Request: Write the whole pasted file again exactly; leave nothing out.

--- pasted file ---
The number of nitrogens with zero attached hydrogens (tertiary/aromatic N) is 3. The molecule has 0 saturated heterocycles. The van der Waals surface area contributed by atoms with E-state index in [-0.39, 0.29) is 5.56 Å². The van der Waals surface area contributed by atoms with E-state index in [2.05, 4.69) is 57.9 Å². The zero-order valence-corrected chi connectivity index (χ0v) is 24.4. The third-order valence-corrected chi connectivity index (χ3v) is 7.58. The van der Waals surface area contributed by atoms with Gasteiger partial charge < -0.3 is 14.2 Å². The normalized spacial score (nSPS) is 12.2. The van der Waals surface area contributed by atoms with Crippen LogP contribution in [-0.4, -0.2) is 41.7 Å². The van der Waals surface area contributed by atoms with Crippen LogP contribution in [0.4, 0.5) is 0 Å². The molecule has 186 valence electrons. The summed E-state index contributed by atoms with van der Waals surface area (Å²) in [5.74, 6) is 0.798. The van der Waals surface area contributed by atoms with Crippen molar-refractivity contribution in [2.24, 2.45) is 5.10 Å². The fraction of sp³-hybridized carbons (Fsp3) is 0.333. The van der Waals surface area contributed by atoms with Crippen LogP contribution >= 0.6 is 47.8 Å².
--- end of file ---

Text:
The number of nitrogens with zero attached hydrogens (tertiary/aromatic N) is 3. The molecule has 0 saturated heterocycles. The van der Waals surface area contributed by atoms with E-state index in [-0.39, 0.29) is 5.56 Å². The van der Waals surface area contributed by atoms with E-state index in [2.05, 4.69) is 57.9 Å². The zero-order valence-corrected chi connectivity index (χ0v) is 24.4. The third-order valence-corrected chi connectivity index (χ3v) is 7.58. The van der Waals surface area contributed by atoms with Gasteiger partial charge < -0.3 is 14.2 Å². The normalized spacial score (nSPS) is 12.2. The van der Waals surface area contributed by atoms with Crippen LogP contribution in [-0.4, -0.2) is 41.7 Å². The van der Waals surface area contributed by atoms with Crippen LogP contribution in [0.4, 0.5) is 0 Å². The molecule has 186 valence electrons. The summed E-state index contributed by atoms with van der Waals surface area (Å²) in [5.74, 6) is 0.798. The van der Waals surface area contributed by atoms with Crippen molar-refractivity contribution in [2.24, 2.45) is 5.10 Å². The fraction of sp³-hybridized carbons (Fsp3) is 0.333. The van der Waals surface area contributed by atoms with Crippen LogP contribution >= 0.6 is 47.8 Å².